We were in the middle of a cloud up on Rich Mountain. The mist had a softening, dreamy quality. Taken with my cell phone camera.
A series of battles took place in what is now West Virginia during the summer of 1861. Most of them were decisive victories for the Federals, including the encounter which took place at Rich Mountain.
We were out “far afield-ing,” as my kids like to call our wandering drives to see new sights and cover unfamiliar terrain. It was a rainy, cloudy Friday, perfect weather for a long drive.
I popped “The Story of the World” into the CD-player, and we set out, meandering through Northern Virginia until we found scenic, old route 55 and crossed the border into West Virginia.
This monstrosity is a great example of why we like to take the ‘old’ road down below rather than the ‘new’ one up there.
A potty break turned into a spontaneous caving expedition, giving the kids a chance to get muddy and wet exploring crags and crannies in the limestone cliffs.
When it was almost time to start home, I spied a little brown sign advertising the battlefield at Rich Mountain, just outside Beverly, WV. Who knew? We turned off the main road and went to investigate.
Soon, the road turned from asphalt to the sticky, muddy dirt of a mountain road on a wet day. The road twisted for miles, and I began to wonder how the armies could have possibly dragged artillery way up there. And on period roads! We wound our way up into the hills, passing hunters, dogs, and a quarry before we rounded a corner and pulled up in a pass.
Thick, heavy clouds laid their tired weight around us as I gingerly turned the van around in the little used and very soft dirt parking area. “The last thing we need is to be stuck in the mud way up here,” I thought. It seemed a remote place for a farm, let alone a battle.
Imagine dragging artillery up here!
Some investigation revealed a wooded battlefield in the coll between two peaks at the site of what was, in 1851, a farm belonging to the grandson of a signer of the Declaration of Independence. Hart, was the family name. Apparently, the Confederates had about 200 men and a single piece of artillery (ah-hah! It WAS too much trouble to get any more up there!) stationed in what must have seemed like an unconquerable location.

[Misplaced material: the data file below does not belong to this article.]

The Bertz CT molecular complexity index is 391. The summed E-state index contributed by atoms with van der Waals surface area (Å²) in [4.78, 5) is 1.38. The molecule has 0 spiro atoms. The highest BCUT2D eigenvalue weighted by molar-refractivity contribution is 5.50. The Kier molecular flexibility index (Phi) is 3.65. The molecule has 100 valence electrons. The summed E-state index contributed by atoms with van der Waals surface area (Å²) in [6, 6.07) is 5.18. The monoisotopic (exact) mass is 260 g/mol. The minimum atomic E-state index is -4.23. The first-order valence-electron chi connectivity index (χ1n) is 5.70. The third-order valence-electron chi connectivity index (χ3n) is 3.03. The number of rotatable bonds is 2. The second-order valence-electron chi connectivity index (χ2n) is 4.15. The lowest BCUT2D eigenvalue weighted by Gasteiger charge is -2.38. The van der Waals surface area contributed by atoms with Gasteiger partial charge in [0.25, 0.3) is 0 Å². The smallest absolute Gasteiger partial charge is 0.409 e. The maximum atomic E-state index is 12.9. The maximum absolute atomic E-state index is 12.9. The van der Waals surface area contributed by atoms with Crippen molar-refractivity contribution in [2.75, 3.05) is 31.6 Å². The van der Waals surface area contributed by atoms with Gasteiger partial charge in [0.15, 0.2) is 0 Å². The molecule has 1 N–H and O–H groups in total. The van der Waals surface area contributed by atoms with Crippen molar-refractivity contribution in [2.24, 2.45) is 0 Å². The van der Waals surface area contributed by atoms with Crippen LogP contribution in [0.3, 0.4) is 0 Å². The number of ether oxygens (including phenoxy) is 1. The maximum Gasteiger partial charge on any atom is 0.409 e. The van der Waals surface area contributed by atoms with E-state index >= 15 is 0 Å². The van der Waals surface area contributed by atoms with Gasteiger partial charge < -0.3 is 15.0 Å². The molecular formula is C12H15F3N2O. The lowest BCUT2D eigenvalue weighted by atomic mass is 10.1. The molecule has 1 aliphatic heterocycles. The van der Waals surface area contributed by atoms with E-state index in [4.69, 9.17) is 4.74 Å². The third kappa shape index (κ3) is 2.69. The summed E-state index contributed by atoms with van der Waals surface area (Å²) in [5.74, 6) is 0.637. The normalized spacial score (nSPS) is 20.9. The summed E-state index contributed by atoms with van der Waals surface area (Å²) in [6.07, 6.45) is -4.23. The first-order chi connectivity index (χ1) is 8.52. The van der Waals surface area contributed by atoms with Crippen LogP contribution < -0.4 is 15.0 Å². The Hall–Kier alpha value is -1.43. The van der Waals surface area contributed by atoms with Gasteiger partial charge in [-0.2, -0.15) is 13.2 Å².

The farmhouse and stable around which the battle raged on July 11, 1861, are gone now, but the huge boulders and foundation stones are still there, and -amazingly- you can still see the bullet holes and gouges from various forms of weaponry on the rocks! (plus plenty of impact craters in the signs from more modern ammunition…)
You can still see the 150-year-old bullet hole in the rock, just above and right of the grey lichen on the rock.
The Confederates took shelter behind the rocks and the stable when the Federals surprised them from behind, having surreptitiously marched uphill in the pouring rain under the guidance of a young man from the farm.
Today, with the heavy, damp, clinging fog, and soaked ground, it was easy to imagine how uncomfortable it must have been to make a surprise, uphill assault in bad weather!
It had been a Federal victory, the swarming onslaught overcoming the cannon and sending the Confederates fleeing over the mountaintop pastures among the cows. It’s all forest, now.
All those trees the settlers labored to clear have grown back again, including this one that looks like it’s sitting down on the rock to rest.
Every once in a while, a pick up truck would swish by us, its tires kicking up a plume of tacky mud, hunters in bright colors in the cab. One shuddered to a halt, and I heard a rich, southern accent calling out to us.
“Y’all got to look over there on ta-other side of the road, there’s a path thetcha folla, an’ if ya look atta rocks, you kin see some carvings. Some a th’soldiers carved their names intada rocks.”
And sure enough, under the moss and lichen in every shade of green (in December!), we saw several carvings. A sign posted by the private organization which maintains the site said alumni from the battle had returned after the war and engraved their names on the rocks which had sheltered them that day.
See the carving? They ask you not to touch it so it won’t fade any faster. It says: “Clay Jackson was killed here in 1861.” According to the signs, he was a Confederate soldier taking shelter behind this rock who died in the very first volley. His friend carved this on a visit after The War.
We make a point to say the St. Gertrude prayer at every battlefield we visit. And a prayer for the healing of our Land.
The mist must provide all the moisture this healthy growth of moss and lichen need. I love the textures in this photo. Taken with my cell phone camera.